Fighting to save her job, suspended Brazilian President Dilma Rousseff told senators on Monday that the allegations against her have no value and that the country would be judged by history if she is actually removed from office.
Rousseff told senators at her impeachment trial saying “I know I will be judged, but my conscience is clear. “I know I will be judged, but my conscience is clear. I did not commit a crime,” “I can not help but taste the bitterness of injustice” of this process,.
After her 30-minute speech, Rousseff was to consider questions. The confrontation includes accusations that Brazil’s market hurts with defenders and prohibited budget exploitation arguing that she is being targeted by corrupt lawmakers.
When a measure to remove her from office was presented by adversaries in Congress the impeachment process started late last year. Her appearance comes two or a day before the Senate votes on whether to oust her.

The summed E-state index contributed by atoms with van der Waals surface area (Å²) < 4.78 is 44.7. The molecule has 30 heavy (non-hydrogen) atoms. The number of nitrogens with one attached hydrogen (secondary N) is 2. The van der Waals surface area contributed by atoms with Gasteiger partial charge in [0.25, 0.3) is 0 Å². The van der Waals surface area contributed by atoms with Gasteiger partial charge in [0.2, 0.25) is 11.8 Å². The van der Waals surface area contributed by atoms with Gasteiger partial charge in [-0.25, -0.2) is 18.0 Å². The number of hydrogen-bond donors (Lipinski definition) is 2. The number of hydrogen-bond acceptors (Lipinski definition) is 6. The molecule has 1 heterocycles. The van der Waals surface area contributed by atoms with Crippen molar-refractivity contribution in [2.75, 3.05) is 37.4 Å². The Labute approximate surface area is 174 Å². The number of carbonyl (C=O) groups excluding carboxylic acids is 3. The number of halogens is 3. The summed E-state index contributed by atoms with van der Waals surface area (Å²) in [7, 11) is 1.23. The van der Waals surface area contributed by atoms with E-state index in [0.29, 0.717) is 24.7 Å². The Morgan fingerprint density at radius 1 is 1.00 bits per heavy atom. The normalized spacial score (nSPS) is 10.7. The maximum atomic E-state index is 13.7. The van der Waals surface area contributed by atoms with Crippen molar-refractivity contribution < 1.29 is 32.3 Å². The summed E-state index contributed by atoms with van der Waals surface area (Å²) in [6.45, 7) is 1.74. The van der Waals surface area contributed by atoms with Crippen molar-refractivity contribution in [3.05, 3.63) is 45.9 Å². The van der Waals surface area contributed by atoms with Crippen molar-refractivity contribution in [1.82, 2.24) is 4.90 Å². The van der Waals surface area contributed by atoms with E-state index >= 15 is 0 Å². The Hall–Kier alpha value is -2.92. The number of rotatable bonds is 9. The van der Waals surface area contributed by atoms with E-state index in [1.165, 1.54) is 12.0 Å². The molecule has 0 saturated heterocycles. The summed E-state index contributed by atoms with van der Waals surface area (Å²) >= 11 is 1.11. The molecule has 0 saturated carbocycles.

When she arrived several hundred supporters demonstrated outside Congress, and cheered. Outside Congress, a massive wall was put up to distinguish Rousseff supporters and pro-impeachment activists.
The Senate voted 55-22 in May while a trial was prepared to suspend Rousseff for about 180 days,. Michel Temer, who turned into her nemesis and was her vice president, took over as interim president. Temer will serve the rest of her period, which goes through 2018 if Rousseff is forever removed.
In the middle of her second duration, the left leaning leader is accused of breaking fiscal rules to hide issues in the federal budget. She denies wrongdoing and argues that her enemies are carrying out a “coup d’état.”
Opponents claim her maneuvers were an effort to continue high spending and mask deficits, which ultimately exacerbated a severe recession in Latin America’s biggest economy.
Based on the official close to Rousseff, she planned remarks that would be “firm, but not arrogant.”
The trial will be presided over by Supreme Court Chief Justice Ricardo Lewandowski.